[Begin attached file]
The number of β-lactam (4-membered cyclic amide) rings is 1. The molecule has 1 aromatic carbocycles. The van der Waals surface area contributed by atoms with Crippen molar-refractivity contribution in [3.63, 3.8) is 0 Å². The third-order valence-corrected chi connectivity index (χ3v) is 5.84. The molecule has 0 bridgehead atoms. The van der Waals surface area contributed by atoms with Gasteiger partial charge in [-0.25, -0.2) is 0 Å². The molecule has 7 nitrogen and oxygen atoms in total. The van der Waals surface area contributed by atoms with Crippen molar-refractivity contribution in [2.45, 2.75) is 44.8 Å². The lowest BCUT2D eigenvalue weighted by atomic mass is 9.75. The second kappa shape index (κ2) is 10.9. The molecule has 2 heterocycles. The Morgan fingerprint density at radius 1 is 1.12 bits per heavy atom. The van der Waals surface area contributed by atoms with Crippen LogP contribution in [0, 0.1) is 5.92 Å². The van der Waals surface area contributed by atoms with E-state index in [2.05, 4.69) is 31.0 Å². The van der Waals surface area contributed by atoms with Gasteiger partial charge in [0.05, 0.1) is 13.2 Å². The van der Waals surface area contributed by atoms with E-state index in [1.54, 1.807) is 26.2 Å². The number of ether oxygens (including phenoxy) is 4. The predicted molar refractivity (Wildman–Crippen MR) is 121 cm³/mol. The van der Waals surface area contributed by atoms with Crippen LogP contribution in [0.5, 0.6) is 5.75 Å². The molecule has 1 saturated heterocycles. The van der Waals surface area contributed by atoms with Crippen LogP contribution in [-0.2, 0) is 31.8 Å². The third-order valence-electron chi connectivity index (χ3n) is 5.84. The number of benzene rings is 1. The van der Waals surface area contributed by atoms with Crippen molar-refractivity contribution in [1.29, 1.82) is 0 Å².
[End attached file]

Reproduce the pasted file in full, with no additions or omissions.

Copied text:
The number of β-lactam (4-membered cyclic amide) rings is 1. The molecule has 1 aromatic carbocycles. The van der Waals surface area contributed by atoms with Crippen molar-refractivity contribution in [3.63, 3.8) is 0 Å². The third-order valence-corrected chi connectivity index (χ3v) is 5.84. The molecule has 0 bridgehead atoms. The van der Waals surface area contributed by atoms with Gasteiger partial charge in [-0.25, -0.2) is 0 Å². The molecule has 7 nitrogen and oxygen atoms in total. The van der Waals surface area contributed by atoms with Crippen molar-refractivity contribution in [2.45, 2.75) is 44.8 Å². The lowest BCUT2D eigenvalue weighted by atomic mass is 9.75. The second kappa shape index (κ2) is 10.9. The molecule has 2 heterocycles. The Morgan fingerprint density at radius 1 is 1.12 bits per heavy atom. The van der Waals surface area contributed by atoms with Crippen LogP contribution in [0, 0.1) is 5.92 Å². The van der Waals surface area contributed by atoms with E-state index in [2.05, 4.69) is 31.0 Å². The van der Waals surface area contributed by atoms with Gasteiger partial charge in [0.05, 0.1) is 13.2 Å². The van der Waals surface area contributed by atoms with E-state index in [1.54, 1.807) is 26.2 Å². The number of ether oxygens (including phenoxy) is 4. The predicted molar refractivity (Wildman–Crippen MR) is 121 cm³/mol. The van der Waals surface area contributed by atoms with Crippen LogP contribution in [0.5, 0.6) is 5.75 Å². The molecule has 1 saturated heterocycles. The van der Waals surface area contributed by atoms with Crippen LogP contribution in [-0.2, 0) is 31.8 Å². The third-order valence-electron chi connectivity index (χ3n) is 5.84. The number of benzene rings is 1. The van der Waals surface area contributed by atoms with Crippen molar-refractivity contribution in [1.29, 1.82) is 0 Å².